10 year Treasury hits four-year high. Will mortgage rates spike next?
Yields on the 10-year Treasury hit their highest level since the start of 2014 and got very close to cracking the 3% mark.
At 8:00 on the morning of April 20, the 10-year yield was at 2.91% and rose steadily (except for a brief period between 10:30 and noon) before reaching 2.959% at 4 p.m.
The last time the yield was higher was on Jan. 8, 2014 when it was 3.01%.
The 10-year Treasury yield serves as a benchmark for long-term fixed-rate loan products and when it rises, so do mortgage interest rates.
Mortgage rates were already at their highest level for 2018, according to this week's Freddie Mac Primary Mortgage Market Survey.
If the 10-year holds at this level, mortgage rates are likely to rise over the next few days, said Len Kiefer, Freddie Mac's deputy chief economist.
The volatility in the bond market comes from increased expectations that short-term rates will rise, along with the improving U.S. economy which will drive higher wages and inflation. That is "putting a lot of pressure on long-term rates," Kiefer said.
Freddie Mac remains cautiously optimistic about housing this year even with rising rates. Early data is consistent with modest growth in the housing market. "Consumers are feeling good about the economy and the housing market. But if rates spike, that might be enough to dampen activity, but with a 4.5%, 5% mortgage interest rate, we can have a pretty good year for housing," Kiefer said.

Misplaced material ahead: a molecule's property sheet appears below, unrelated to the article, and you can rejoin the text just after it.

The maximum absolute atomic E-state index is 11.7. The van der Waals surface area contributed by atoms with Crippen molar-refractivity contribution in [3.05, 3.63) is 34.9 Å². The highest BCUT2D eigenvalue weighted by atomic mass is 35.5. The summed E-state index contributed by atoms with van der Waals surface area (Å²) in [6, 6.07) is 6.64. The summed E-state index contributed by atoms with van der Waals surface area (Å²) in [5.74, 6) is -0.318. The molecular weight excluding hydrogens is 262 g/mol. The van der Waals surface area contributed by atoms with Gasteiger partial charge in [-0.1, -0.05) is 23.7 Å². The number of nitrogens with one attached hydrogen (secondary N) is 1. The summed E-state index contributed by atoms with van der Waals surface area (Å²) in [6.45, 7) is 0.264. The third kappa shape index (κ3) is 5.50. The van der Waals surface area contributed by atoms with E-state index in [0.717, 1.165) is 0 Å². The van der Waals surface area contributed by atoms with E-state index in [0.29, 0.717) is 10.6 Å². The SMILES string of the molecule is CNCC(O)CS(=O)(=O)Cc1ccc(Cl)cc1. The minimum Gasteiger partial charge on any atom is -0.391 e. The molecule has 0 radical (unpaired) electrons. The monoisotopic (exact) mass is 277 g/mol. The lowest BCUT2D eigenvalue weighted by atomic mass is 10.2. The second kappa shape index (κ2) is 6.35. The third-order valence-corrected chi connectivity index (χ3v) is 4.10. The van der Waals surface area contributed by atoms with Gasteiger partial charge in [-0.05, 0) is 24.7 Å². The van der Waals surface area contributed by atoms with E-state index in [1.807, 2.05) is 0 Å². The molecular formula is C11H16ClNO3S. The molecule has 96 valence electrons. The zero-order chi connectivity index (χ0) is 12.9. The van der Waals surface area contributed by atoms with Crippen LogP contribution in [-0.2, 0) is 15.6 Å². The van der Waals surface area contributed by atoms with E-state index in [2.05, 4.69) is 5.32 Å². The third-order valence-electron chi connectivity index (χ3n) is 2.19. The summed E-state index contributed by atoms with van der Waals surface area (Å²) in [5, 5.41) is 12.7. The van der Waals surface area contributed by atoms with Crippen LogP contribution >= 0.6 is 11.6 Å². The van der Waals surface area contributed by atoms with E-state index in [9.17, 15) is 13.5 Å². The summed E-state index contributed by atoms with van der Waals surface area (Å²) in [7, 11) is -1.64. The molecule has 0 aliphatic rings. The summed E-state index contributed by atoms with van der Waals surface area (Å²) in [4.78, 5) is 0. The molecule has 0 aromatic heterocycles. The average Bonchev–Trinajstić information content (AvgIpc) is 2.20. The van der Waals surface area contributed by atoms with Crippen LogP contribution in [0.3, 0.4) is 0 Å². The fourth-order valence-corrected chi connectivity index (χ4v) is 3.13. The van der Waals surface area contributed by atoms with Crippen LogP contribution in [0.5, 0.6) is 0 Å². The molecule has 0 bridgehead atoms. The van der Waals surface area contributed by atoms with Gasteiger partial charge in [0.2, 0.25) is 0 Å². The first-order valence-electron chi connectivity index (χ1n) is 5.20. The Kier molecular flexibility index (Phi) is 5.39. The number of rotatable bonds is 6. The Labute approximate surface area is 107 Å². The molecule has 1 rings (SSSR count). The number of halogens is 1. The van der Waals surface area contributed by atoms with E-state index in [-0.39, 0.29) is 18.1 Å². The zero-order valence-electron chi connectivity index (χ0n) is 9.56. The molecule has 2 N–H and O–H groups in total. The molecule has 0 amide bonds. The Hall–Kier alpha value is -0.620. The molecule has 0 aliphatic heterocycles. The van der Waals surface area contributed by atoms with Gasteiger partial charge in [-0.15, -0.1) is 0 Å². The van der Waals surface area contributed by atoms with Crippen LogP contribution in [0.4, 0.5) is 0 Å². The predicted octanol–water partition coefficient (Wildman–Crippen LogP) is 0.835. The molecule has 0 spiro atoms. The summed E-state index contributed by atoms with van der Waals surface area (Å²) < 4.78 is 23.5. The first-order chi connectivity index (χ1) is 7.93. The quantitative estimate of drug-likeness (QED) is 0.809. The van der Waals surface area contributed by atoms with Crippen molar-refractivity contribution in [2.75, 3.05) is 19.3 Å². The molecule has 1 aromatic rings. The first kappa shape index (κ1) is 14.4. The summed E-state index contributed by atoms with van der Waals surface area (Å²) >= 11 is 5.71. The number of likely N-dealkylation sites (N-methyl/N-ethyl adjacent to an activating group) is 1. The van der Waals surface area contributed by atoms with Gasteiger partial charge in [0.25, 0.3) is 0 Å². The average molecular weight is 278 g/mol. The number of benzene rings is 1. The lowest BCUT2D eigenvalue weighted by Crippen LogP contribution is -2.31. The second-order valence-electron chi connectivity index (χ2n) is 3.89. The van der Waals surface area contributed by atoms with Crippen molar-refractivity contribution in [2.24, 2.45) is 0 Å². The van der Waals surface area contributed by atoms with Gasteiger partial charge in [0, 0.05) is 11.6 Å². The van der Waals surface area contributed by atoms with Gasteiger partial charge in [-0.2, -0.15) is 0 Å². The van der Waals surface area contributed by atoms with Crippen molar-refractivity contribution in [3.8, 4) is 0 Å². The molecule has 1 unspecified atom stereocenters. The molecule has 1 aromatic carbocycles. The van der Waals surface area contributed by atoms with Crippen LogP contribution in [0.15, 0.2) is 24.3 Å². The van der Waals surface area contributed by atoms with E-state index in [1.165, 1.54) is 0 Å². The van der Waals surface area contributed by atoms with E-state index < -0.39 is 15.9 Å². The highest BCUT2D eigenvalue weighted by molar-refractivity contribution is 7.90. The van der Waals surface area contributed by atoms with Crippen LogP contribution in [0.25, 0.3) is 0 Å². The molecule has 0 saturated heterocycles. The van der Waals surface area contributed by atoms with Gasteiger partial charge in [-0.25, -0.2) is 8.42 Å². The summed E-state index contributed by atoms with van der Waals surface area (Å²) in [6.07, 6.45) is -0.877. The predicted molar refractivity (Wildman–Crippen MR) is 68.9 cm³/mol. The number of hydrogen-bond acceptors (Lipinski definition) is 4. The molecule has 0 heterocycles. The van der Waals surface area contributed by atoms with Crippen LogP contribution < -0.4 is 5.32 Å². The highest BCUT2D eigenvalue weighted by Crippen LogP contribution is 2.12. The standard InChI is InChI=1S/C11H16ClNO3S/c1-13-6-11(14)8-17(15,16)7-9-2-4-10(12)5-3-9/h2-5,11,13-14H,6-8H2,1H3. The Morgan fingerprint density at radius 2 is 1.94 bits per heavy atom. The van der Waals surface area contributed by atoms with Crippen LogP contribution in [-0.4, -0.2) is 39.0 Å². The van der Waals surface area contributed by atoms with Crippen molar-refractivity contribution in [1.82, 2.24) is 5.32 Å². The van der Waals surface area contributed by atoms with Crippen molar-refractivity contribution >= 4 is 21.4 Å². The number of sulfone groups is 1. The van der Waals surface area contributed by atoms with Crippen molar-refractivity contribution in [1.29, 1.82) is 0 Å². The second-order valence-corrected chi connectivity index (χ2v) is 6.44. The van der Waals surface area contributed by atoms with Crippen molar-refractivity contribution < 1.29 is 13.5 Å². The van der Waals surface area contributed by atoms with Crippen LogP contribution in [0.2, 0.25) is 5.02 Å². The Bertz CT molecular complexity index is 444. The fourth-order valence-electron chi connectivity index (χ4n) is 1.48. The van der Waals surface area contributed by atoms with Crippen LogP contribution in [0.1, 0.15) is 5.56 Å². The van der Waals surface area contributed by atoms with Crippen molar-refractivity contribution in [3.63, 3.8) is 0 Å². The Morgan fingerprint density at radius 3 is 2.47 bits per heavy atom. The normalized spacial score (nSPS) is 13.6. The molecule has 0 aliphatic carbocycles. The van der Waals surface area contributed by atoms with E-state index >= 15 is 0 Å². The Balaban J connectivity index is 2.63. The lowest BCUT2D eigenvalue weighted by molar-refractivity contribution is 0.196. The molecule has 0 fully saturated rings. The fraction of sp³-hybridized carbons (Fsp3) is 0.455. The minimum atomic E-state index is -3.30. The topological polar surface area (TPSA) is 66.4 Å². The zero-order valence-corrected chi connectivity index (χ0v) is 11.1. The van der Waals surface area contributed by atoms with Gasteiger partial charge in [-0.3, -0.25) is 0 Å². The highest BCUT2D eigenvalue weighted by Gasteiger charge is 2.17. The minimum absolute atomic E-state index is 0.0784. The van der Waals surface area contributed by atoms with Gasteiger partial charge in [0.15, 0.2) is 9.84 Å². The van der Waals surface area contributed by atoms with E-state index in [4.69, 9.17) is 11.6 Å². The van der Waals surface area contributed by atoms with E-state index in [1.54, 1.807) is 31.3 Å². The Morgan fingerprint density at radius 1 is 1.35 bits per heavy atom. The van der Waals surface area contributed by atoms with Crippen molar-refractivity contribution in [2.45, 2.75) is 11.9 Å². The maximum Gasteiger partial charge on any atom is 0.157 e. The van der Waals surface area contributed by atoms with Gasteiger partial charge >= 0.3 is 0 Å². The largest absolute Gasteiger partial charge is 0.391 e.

The rising yields are not prompting Fannie Mae to further revise its 2018 mortgage forecast, Fannie Mae's Deputy Chief Economist Mark Palim said. It is still expecting a modest uptick in mortgage rates for 2018.
The unusual thing was that the stock market was down significantly (the Dow Jones Industrial Average ended the day 201 points lower) as the bond yields rose. The normal pattern is for money that comes out of the stock market to be invested in bonds, driving prices higher and yields lower.
However, investors are concerned about the rising U.S. deficit and what that means for the supply of U.S. Treasury notes being sold as well as expectations for higher inflation, Palim said.
"That has the bond market a little bit unsettled," he said. In addition, the Treasury Department is also winding down its investments in government debt and mortgage-backed securities. "So you need to have other buyers coming to the market to pick up the extra issuance of Treasuries. That is hanging over the market as a question mark — at what price would you get other buyers in to take that additional supply. So that puts pressure on bond prices and leads to high yields," Palim said.
Fear of more rate increases has investors looking for safe instruments like Treasuries to put their money into.
"The market consensus is that the Fed will increase the pace of rate increases and that is causing more demand for long-term bonds, as higher inflation is feared," said Mark Fleming, the chief economist for First American Financial.
"Nonetheless, the housing market can withstand higher mortgage rates with minimal impact. Even as mortgage rates increase, we remain well below the historical average of about 8% for a 30-year, fixed-rate mortgage," Fleming said.